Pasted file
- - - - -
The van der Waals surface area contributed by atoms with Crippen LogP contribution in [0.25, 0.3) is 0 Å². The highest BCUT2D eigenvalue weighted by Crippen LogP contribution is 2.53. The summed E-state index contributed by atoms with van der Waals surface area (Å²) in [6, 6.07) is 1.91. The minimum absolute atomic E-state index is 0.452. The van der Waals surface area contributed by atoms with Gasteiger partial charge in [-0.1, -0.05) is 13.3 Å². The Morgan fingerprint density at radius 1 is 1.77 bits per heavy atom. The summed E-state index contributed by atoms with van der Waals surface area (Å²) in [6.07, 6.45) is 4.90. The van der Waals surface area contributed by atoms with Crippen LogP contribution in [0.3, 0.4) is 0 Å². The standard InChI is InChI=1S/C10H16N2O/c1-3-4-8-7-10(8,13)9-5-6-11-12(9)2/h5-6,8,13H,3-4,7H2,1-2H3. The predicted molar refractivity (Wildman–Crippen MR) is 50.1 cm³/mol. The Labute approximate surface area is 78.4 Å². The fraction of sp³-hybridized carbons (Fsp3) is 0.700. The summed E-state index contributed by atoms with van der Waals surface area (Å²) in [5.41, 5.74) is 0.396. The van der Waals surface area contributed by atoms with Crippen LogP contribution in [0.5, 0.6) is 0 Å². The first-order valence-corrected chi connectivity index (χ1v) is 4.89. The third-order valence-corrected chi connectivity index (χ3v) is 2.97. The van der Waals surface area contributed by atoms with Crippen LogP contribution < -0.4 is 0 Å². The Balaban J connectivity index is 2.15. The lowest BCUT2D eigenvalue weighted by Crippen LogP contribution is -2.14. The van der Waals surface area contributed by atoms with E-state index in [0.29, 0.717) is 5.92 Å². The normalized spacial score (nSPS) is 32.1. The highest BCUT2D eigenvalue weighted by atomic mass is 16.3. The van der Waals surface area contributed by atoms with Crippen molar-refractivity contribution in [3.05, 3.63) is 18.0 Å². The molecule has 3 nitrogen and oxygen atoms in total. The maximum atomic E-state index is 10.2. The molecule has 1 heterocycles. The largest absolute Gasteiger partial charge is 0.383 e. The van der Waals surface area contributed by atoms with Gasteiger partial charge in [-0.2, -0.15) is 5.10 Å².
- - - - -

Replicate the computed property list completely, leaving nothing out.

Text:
The van der Waals surface area contributed by atoms with Crippen LogP contribution in [0.25, 0.3) is 0 Å². The highest BCUT2D eigenvalue weighted by Crippen LogP contribution is 2.53. The summed E-state index contributed by atoms with van der Waals surface area (Å²) in [6, 6.07) is 1.91. The minimum absolute atomic E-state index is 0.452. The van der Waals surface area contributed by atoms with Gasteiger partial charge in [-0.1, -0.05) is 13.3 Å². The Morgan fingerprint density at radius 1 is 1.77 bits per heavy atom. The summed E-state index contributed by atoms with van der Waals surface area (Å²) in [6.07, 6.45) is 4.90. The van der Waals surface area contributed by atoms with Crippen LogP contribution in [0.3, 0.4) is 0 Å². The standard InChI is InChI=1S/C10H16N2O/c1-3-4-8-7-10(8,13)9-5-6-11-12(9)2/h5-6,8,13H,3-4,7H2,1-2H3. The predicted molar refractivity (Wildman–Crippen MR) is 50.1 cm³/mol. The Labute approximate surface area is 78.4 Å². The fraction of sp³-hybridized carbons (Fsp3) is 0.700. The summed E-state index contributed by atoms with van der Waals surface area (Å²) in [5.41, 5.74) is 0.396. The van der Waals surface area contributed by atoms with Crippen LogP contribution in [0.5, 0.6) is 0 Å². The first-order valence-corrected chi connectivity index (χ1v) is 4.89. The third-order valence-corrected chi connectivity index (χ3v) is 2.97. The van der Waals surface area contributed by atoms with Crippen LogP contribution < -0.4 is 0 Å². The Balaban J connectivity index is 2.15. The lowest BCUT2D eigenvalue weighted by Crippen LogP contribution is -2.14. The van der Waals surface area contributed by atoms with E-state index in [0.29, 0.717) is 5.92 Å². The normalized spacial score (nSPS) is 32.1. The highest BCUT2D eigenvalue weighted by atomic mass is 16.3. The van der Waals surface area contributed by atoms with Crippen molar-refractivity contribution in [3.05, 3.63) is 18.0 Å². The molecule has 3 nitrogen and oxygen atoms in total. The maximum atomic E-state index is 10.2. The molecule has 1 heterocycles. The largest absolute Gasteiger partial charge is 0.383 e. The van der Waals surface area contributed by atoms with Gasteiger partial charge in [-0.2, -0.15) is 5.10 Å².